and, struggling, begins to cross.

from Rattle #28, Winter 2007


Joe Weil: “I’m a fairly good piano player and I fake it on guitar. I play a five string, mostly to incite obsessive-compulsive guitarists to riot. As I’ve told them, you only need three strings to make a chord. When I’m not playing piano or faking it on the guitar, I work as an instructor in the Graduate and Undergraduate Creative Writing program at SUNY, Binghamton. I have one hot chili pepper on rate my professor dot com. Since my mother is dead, I can’t possibly figure out who gave it to me.”

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August 3, 2022

Frank Olms


Hey there, Miss Miranda
I don’t know how lucky I feel,
For without a heart to guide me
I don’t know what feelings are real.
Yes, I am the Tin Man
And yes, I have no heart,
But we should get together,
Then you won’t fall apart.
Hey there, Miss Miranda
I’m not sure how lucky I feel,
But if we could get together,
Then your heart—I could help it heal.
My armor is slightly dented
And is showing some signs of rust.
If you give me your broken heart
I’ll rebuild it with love and trust.
Hey there, Miss Miranda
Not every cloud had rain,
But a broken heart needs love
And care and time to heal the pain.
So come let’s get together
And please don’t fall apart,
I’ll take your heart and mend it,
And we’ll both get a brand new start.

from Rattle #76, Summer 2022
Tribute to Prisoner Express


Frank Olms: “During the mid-1960s, I became self-employed and, except for a few brief periods, had remained self-employed until 2011, when I became incarcerated: a bizarre change. While going through the court system for 30 months, I remained in a cell directly opposite the classroom. Some of the cellmates were attending a class on writing but possessed no creativity, so I started writing stories for them. One week I wrote three different stories on the same subject. And that started my creative writing. Each story was supposed to be about 400 words. I continued one story to 240 pages. To interject poetry was a natural extension to add some texture, feeling, and color.”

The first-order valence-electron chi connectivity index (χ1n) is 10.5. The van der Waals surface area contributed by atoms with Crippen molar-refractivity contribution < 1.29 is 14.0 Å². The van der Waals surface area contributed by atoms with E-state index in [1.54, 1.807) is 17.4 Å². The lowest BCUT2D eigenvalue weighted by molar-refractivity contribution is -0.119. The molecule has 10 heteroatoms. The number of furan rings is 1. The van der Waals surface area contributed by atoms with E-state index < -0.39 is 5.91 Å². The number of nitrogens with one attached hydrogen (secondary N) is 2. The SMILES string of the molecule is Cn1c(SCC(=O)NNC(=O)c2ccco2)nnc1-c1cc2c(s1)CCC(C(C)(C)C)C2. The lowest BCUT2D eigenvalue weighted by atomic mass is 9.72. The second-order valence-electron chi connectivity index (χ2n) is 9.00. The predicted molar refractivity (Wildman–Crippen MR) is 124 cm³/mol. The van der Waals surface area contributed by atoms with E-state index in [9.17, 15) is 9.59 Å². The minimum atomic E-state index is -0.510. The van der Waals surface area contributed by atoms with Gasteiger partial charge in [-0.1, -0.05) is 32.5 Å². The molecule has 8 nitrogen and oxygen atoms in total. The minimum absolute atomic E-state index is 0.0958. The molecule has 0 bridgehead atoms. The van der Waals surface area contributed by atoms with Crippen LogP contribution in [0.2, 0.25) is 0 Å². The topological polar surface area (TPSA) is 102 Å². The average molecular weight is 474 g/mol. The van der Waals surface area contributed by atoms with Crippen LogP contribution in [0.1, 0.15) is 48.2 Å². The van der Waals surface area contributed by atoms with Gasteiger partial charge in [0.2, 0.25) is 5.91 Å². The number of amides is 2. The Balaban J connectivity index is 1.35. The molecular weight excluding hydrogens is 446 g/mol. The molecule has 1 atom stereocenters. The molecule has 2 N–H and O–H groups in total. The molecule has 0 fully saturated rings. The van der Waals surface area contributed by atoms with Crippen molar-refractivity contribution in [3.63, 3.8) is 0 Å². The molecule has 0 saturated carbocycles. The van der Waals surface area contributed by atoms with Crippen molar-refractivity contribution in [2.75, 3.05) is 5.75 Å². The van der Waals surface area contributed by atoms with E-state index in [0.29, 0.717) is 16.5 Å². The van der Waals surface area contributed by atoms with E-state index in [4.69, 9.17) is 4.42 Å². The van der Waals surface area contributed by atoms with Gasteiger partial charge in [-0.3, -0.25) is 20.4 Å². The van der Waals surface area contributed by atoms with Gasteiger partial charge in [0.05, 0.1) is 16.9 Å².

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August 2, 2022

James Longenbach


For three days, Friday
Plus the weekend,
I pulled up roots.
I wandered

Freely among women in velvet dresses,
Men in cutaways.
When I signed the guest book

One bowed, one lifted
Fingers to my lips—I was

A field of poppies
Blossoming, then blown.
A blind man gabbling on the bus.
A bicycle colliding with a taxi—lost,

I could be rescued,
Therefore seen.
Vainly I disguised the letters

In my name.
Streets, people’s
Faces, the movement
Of their bodies suddenly
Vivid: spindly

Thighs, the cut
Of muscles
In their arms, fingers

Clutching the key.
One licked her teeth.
A crust of bread was dipped in oil.
For whom I had returned to the streets of Maiano

They knew, but they remembered
When I had enough secrets
I also had pity.

from Rattle #22, Winter 2004


James Longenbach: “I wrote ‘Spring Break’ while living in Florence, near the village of Maiano.” (web)

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August 1, 2022

Alexis V. Jackson


after Wang Ping’s “Things We Carry on the Sea”

It was Sesame Street,
Ernie particularly,
who taught me how to covet
the company of a floating vessel–
his, duckling shaped and filled with air;
mine, always a ship-like boat;
both always smiling and squeaking.
Splish splash I was taking a bath,
Ernie and I would sing—
Bing-bang, Elmo saw the whole gang
a song about embarrassment,
a song about being stuck in the water
after invasion, while the unwelcome
party while we are too naked and too
surprised and too out-armed and then
we join them.
A-splishin’ and a-splashin’
On wash days, when
I was allowed to soap soak my body and hair,
you could catch me trying to float in the tub—
trying to be a life raft for the Barbies
lying in a row on my tummy. Tug
Boat would watch from the soap dish
and the pink- and green-haired trolls would take
audience next to the spigot as I sank
to the bottom—nappy and knotted—a splash,
small-bodied and black.
How long can a child at sea,
hold her breath? or float? or try
to float? Without a bright rubber boat,
without the company of others
co-hoping to reach a friendly shore,
how long does she splish and splash
before she acquiesces?
We was a-movin’ and a-grovin’
We was a-rollin’ and a-strollin’
Why, even here, must all the dolls be Black?
And the language be Black?
It is 1995. Do any still have to jump
and sink?
A-splishin’ and a-splashin’
How long does a body
hold memory of a body?
How often does a body reenact
someone else’s memory?
How many songs and sounds tangle
us in something like home
where we have reason
to greet the sated water with nothing
to covet.

from Rattle #76, Summer 2022


Alexis V. Jackson: “Song and scent, for me, are the strongest connections to memory. My mother taught me how to remember things with song and verse; so, I’m conditioned to connect hymns and rap verses to blood memory and lived experiences. This poem is about what we see M. NourbeSe Philip ‘exaqua[s]’ in Zong, what Philip and Ping invited me to do with language and memory, what my mother has conditioned me to do, what conversations with water about their memory looks like.” (web)